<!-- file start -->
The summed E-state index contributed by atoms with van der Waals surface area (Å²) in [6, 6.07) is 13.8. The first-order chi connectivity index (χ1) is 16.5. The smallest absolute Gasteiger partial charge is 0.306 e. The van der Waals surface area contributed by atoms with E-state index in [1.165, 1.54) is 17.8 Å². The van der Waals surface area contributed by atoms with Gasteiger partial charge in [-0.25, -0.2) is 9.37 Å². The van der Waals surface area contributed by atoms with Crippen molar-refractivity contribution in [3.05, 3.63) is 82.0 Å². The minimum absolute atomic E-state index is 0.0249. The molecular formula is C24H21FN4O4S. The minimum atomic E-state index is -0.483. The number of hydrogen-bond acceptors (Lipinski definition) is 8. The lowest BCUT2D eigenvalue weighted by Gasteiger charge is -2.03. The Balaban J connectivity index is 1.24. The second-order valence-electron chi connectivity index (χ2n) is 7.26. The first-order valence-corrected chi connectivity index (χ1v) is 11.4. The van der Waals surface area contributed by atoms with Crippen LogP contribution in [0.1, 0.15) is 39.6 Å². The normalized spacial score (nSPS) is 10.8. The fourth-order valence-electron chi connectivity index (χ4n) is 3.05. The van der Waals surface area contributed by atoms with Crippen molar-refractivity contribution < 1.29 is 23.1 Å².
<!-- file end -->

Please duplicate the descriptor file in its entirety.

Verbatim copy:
The summed E-state index contributed by atoms with van der Waals surface area (Å²) in [6, 6.07) is 13.8. The first-order chi connectivity index (χ1) is 16.5. The smallest absolute Gasteiger partial charge is 0.306 e. The van der Waals surface area contributed by atoms with E-state index in [1.165, 1.54) is 17.8 Å². The van der Waals surface area contributed by atoms with Gasteiger partial charge in [-0.25, -0.2) is 9.37 Å². The van der Waals surface area contributed by atoms with Crippen molar-refractivity contribution in [3.05, 3.63) is 82.0 Å². The minimum absolute atomic E-state index is 0.0249. The molecular formula is C24H21FN4O4S. The minimum atomic E-state index is -0.483. The number of hydrogen-bond acceptors (Lipinski definition) is 8. The lowest BCUT2D eigenvalue weighted by Gasteiger charge is -2.03. The Balaban J connectivity index is 1.24. The second-order valence-electron chi connectivity index (χ2n) is 7.26. The first-order valence-corrected chi connectivity index (χ1v) is 11.4. The van der Waals surface area contributed by atoms with Crippen LogP contribution in [0.1, 0.15) is 39.6 Å². The normalized spacial score (nSPS) is 10.8. The fourth-order valence-electron chi connectivity index (χ4n) is 3.05. The van der Waals surface area contributed by atoms with Crippen molar-refractivity contribution < 1.29 is 23.1 Å².